Does CBD Affect Heart Rate? We Review the Science and Conduct Our Own Experiments to Find Out It’s well known that THC increases heart rate and blood pressure, and that this is likely related to CBD oil is made from cannabis plants but won’t make you high. Still, this natural supplement could interact with some heart medicines. Find out what you need to know before you try CBD oil for heart failure.
Does CBD Affect Heart Rate? We Review the Science and Conduct Our Own Experiments to Find Out
It’s well known that THC increases heart rate and blood pressure, and that this is likely related to THC’s anxiety and psychosis-inducing effect. But what about CBD, THC’s cannabinoid cousin? CBD has an opposite effect on anxiety, psychosis, and brain function as THC: it reduces anxiety, strengthens brain connections, and reduces symptoms of psychosis.
Could it reduce heart rate as well?
There are several studies that explore CBD’s effect on heart rate, and we go over them thoroughly in this article. But we decided that wasn’t enough, and we put the science to the test on our favorite guinea pigs (us).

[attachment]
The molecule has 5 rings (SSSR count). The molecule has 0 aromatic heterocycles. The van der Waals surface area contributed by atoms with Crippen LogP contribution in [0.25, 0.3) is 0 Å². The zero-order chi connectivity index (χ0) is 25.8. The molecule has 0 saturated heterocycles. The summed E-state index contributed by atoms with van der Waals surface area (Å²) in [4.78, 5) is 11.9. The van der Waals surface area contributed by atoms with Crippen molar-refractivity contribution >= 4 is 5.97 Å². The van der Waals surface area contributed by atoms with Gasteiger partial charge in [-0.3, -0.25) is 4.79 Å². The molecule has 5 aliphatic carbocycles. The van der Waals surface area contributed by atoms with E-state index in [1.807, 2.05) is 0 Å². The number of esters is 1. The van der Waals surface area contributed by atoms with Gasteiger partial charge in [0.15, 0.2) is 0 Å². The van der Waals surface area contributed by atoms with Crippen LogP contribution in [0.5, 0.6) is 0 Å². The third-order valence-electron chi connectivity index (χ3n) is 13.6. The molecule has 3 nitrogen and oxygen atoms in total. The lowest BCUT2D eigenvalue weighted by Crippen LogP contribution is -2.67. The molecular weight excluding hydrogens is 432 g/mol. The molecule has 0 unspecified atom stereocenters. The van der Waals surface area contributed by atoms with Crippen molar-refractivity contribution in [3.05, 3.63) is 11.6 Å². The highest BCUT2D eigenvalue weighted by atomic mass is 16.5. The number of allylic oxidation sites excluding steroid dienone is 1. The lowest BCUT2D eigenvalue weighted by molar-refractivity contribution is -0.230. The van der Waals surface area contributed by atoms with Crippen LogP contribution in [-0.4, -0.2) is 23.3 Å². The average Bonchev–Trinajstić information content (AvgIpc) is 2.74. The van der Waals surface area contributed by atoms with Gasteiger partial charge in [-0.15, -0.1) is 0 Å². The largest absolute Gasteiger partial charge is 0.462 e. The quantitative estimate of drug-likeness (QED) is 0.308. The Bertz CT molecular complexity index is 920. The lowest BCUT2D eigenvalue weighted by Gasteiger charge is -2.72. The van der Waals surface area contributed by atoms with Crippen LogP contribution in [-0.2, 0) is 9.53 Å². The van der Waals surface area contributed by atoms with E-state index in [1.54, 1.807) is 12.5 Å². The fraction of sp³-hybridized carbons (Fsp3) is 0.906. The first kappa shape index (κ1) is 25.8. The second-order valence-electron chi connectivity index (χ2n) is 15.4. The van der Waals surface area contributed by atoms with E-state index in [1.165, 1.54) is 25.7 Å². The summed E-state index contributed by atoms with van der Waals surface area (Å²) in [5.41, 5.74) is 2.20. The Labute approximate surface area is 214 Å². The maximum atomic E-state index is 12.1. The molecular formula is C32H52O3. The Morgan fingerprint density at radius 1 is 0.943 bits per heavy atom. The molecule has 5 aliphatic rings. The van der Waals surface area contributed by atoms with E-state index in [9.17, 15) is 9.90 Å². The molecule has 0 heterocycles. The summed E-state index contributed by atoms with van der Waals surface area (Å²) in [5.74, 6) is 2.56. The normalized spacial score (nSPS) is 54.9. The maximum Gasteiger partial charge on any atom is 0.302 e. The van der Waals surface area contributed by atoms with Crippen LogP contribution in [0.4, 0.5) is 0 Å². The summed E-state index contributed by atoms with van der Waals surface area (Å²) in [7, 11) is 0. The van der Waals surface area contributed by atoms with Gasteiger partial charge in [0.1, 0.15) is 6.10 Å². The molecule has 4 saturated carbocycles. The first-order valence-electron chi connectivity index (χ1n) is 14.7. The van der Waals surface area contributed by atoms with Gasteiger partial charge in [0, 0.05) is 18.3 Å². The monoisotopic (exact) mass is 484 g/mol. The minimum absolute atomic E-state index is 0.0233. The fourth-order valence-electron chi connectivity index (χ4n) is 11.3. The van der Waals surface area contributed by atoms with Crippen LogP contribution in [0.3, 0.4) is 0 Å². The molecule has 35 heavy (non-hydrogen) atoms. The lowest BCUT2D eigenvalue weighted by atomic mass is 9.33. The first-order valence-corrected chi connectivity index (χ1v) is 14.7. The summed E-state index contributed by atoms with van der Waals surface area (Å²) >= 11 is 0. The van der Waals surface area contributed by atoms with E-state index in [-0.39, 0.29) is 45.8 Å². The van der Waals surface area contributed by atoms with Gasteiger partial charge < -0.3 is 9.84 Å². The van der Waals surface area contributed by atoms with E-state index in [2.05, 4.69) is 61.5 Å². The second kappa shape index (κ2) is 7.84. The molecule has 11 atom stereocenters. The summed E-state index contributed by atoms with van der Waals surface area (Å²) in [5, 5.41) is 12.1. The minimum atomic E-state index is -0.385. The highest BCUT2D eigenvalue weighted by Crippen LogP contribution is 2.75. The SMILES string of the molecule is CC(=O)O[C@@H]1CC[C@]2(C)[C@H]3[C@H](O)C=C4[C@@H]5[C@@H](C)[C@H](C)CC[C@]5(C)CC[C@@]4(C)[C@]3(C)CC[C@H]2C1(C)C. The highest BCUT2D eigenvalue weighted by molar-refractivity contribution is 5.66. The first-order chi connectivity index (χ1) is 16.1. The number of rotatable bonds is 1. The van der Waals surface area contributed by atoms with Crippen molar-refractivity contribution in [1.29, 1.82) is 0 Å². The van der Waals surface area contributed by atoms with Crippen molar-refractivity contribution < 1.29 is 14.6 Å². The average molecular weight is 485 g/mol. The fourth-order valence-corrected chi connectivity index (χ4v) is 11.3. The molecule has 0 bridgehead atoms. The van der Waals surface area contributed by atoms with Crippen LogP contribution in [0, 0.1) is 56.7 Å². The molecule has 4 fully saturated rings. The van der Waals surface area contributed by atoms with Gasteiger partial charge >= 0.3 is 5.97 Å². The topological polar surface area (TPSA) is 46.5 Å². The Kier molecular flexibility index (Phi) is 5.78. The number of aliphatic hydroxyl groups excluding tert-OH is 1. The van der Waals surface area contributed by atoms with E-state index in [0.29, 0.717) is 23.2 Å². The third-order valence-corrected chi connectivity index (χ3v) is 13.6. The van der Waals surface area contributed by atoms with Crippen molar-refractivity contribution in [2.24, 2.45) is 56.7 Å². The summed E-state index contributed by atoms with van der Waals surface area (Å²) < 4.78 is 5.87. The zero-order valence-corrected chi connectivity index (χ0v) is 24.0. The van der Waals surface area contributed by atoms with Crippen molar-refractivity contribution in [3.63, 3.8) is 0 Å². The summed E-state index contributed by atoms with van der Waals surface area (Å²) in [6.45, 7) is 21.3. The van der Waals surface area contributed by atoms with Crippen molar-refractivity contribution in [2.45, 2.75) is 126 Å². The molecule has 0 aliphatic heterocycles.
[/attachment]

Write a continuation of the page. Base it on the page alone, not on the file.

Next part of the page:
I tested CBD’s effect on my resting heart rate, my heart rate after cardio, and my heart rate after a (particularly extreme) sauna session. Keep reading to find out the results.
Does CBD affect heart rate?
Yes, CBD may reduce heart rate under stressful conditions, but the evidence is mixed on whether CBD has any effect on heart rate in non-stressful conditions.
What the science says
Here’s a review of all the major studies conducted on CBD and heart rate:
- In one 2009 study published in the British Journal of Pharmacology , rats were subjected to stressful conditions that increased their blood pressure and heart rate. After being given a dose of CBD, their heart rate and blood pressure decreased.
- In this 2017 randomized, double-blind, placed controlled clinical trial published in the Journal of Clinical Investigation ,CBD was found to reduce blood pressure in healthy male participants but increase heart rate compared to the placebo group.
- In a 2011 study published in the Journal of Neuropsychopharmacology , participants were given either a large dose of CBD prior to a public speaking event or a placebo. The researchers reported lower blood pressure, heart rate, and anxiety levels for the CBD group.